Is Black Sun Nihilistic?
by Sean Prophet
Over the past couple of months, I've received feedback from some readers who have accused me of being nihilistic, and purveying "existentialist dribble." Another reader told me that the journal was "weird stuff...existential, angst laden, hormonally tormented, dark....stuff."
What do you think?
In my statement of purpose, What is Black Sun? I espouse elements of existentialism and nihilism. And I don't shy away from criticism or debate, and so responded directly to these readers. But it made me think about what I was writing and why. So first of all, I wanted to clarify what those words meant, to see if they fit how I believe: Looking at this definition, I'd say I identify with about half of it. But the other half I find highly objectionable, and would not want to be so identified.
NIHILISM - from Merriam-Webster.com
Main Entry: ni·hil·ism
Pronunciation: 'nI-(h)&-"li-z&m, 'nE-
Etymology: German Nihilismus, from Latin nihil nothing -- more at NIL
Date: circa 1817
1 a : a viewpoint that traditional values and beliefs are unfounded and that existence is senseless and useless b : a doctrine that denies any objective ground of truth and especially of moral truths
Commentary on 1a: Traditional values and beliefs are certainly unfounded, as they have gotten the world into the sorry state it's in today. One definition of insanity is repeating the same behavior and expecting different results. Those who espouse traditional values could by that standard be considered insane. But existence is certainly not senseless and useless. To the extent we attempt to learn from the mistakes of the past, learn about ourselves, change ourselves and thereby change the world, existence can be an exciting adventure.
Commentary on 1b: Attempts to establish absolute objective and moral "truths" are at the root of religions and their destructive fanatacism. So yes, I support the decimation of so-called "morality" and moral concepts. I once read on a MENSA discussion forum a working definition of good and evil. Good is the creation of assets, evil is the destruction of assets. While this seems like a materialistic definition, 75% of the world lives and dies based on having or not having adequate food and shelter--basic assets of life. And life is the most precious asset of all: if someone takes that from you, you have nothing. Conversely, all assets require the expenditure of a certain amount of life energy to create. Therefore, an entire moral code can be derived from the respect of human life and human productivity. This morality can be quantified and supported by facts, unlike arbitrary moralities based on tradition and scripture.
2 a (1) : a doctrine or belief that conditions in the social organization are so bad as to make destruction desirable for its own sake independent of any constructive program or possibility (2) capitalized : the program of a 19th century Russian party advocating revolutionary reform and using terrorism and assassination b : TERRORISM
Commentary on 2: Definition 2 seems to advocate violence and terrorism. Terrorism I reject categorically. Violence is a part of nature but in civilization should be used only against an existing order when that order is destroying assets and lives. Only civilization, freedom of thought, freedom of action, and more widespread implementation of democratic values hold hope for positive change.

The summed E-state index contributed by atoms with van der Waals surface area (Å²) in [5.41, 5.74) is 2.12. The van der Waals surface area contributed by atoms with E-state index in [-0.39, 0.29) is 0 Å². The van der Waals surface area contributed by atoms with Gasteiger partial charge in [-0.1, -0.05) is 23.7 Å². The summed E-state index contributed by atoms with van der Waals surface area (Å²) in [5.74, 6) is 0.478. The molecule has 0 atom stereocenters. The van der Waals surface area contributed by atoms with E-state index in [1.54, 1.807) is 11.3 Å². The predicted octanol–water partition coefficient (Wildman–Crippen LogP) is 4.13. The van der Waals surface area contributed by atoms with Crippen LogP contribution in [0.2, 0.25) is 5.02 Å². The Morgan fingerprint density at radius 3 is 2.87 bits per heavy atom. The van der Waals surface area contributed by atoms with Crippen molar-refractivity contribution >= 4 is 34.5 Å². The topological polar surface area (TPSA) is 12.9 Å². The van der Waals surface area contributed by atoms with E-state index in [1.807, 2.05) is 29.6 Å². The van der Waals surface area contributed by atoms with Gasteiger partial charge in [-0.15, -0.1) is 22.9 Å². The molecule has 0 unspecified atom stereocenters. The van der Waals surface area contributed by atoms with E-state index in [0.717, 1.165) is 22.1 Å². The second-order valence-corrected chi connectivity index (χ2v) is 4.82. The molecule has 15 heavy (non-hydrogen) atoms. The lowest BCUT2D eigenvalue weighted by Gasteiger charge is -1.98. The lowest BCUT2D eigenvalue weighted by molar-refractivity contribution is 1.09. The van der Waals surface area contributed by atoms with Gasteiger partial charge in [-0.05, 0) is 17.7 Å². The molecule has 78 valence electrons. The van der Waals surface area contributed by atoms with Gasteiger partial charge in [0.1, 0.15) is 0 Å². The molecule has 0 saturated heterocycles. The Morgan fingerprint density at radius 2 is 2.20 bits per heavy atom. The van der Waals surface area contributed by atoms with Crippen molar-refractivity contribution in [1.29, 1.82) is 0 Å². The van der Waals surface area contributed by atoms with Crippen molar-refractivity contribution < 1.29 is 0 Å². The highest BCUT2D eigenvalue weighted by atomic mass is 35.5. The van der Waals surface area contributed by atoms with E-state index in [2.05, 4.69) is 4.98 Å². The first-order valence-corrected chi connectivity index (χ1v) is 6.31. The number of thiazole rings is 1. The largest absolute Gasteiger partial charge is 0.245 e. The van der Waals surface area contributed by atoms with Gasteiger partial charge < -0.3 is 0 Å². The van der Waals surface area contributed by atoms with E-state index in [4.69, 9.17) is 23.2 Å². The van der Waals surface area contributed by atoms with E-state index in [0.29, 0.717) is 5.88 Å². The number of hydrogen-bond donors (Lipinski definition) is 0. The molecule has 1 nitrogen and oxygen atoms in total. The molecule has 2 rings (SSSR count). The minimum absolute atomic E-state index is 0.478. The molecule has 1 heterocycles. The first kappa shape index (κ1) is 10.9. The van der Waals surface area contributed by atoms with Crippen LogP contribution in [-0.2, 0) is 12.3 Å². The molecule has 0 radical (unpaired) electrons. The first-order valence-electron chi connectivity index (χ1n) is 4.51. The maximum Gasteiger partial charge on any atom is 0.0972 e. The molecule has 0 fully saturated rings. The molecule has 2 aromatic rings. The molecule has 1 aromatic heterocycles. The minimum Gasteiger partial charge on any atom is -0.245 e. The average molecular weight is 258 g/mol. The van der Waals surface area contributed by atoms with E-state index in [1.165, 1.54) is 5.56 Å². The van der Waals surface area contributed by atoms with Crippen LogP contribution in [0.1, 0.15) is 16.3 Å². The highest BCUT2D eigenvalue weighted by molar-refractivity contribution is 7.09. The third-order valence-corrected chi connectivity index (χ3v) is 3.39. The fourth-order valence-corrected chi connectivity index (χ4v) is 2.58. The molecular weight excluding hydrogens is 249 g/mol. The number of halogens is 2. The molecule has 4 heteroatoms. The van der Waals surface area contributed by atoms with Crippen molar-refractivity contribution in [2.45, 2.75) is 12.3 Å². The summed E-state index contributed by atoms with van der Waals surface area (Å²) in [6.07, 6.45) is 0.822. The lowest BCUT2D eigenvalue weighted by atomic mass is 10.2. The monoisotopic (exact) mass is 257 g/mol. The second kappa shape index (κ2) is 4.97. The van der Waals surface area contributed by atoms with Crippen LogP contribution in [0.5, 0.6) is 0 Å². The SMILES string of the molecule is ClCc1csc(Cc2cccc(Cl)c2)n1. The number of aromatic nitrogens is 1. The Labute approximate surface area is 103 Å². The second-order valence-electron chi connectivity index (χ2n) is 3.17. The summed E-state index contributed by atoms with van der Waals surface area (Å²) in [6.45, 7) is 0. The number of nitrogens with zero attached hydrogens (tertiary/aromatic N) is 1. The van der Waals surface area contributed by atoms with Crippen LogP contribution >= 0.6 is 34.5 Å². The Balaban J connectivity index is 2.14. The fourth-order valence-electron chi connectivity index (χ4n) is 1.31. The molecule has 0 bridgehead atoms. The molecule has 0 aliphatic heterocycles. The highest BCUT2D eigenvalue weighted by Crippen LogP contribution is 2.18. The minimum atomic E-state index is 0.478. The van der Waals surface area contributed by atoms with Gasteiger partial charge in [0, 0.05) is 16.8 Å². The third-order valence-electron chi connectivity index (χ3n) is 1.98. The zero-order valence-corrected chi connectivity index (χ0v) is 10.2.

- ni·hil·ist /-list/ noun or adjective
- ni·hil·is·tic /"nI-(h)&-'lis-tik, "nE-/ adjective
EXISTENTIALISM - from Merriam-Webster.com
Main Entry: ex·is·ten·tial·ism
: a chiefly 20th century philosophical movement embracing diverse doctrines but centering on analysis of individual existence in an unfathomable universe and the plight of the individual who must assume ultimate responsibility for his acts of free will without any certain knowledge of what is right or wrong or good or bad
Commentary: This speaks to the need for free thinkers to come up with their own moral code. Absent doctrinaire explanations of life, it does go back to the individual. Existentialism, therefore, is the natural state of free thinkers. But it is by no means dark, depressing or devoid of hope. It just rejects the kind of false hope and pretenses of those who derive their security from unexamined principles. This false security of so-called "believers" or "faithful" will most likely result in eventual disillusionment.
I realized that in these cases, readers were coming from strong religious backgrounds, and their objections to my writing could not be resolved without a complete overhaul of their beliefs.
Either you have resolved to be a free thinker and go it alone, or you might as well not even try to wrap your head around this stuff. There is no winning the argument, no right or wrong. Even if there's an afterlife, there is speculation by some that you go to a place that is like whatever you believe the afterlife to be. So we could all be "right" in our own way, and we may even get to feel like we've been vindicated once we die.
In the meantime, I'll keep writing my beliefs, and hopefully, you'll keep telling me what you think. Black Sun is supposed to be about community and a sharing of positive and life-affirming values. Sometimes moving forward in our evolution involves deep descents into the muck and mire of things we'd rather not see or admit to ourselves. This is true of people, nations, and organizations. To those who haven't chosen this path, it can sometimes seem like those who have are hopelessly depressed. But life is not all sunshine. The valleys and depths of feeling are just as real and valuable as the heights. One does not exist without the other, and THAT is what this newsletter is about. If you are so inclined and want to participate in a respectful dialogue, you've come to the right place.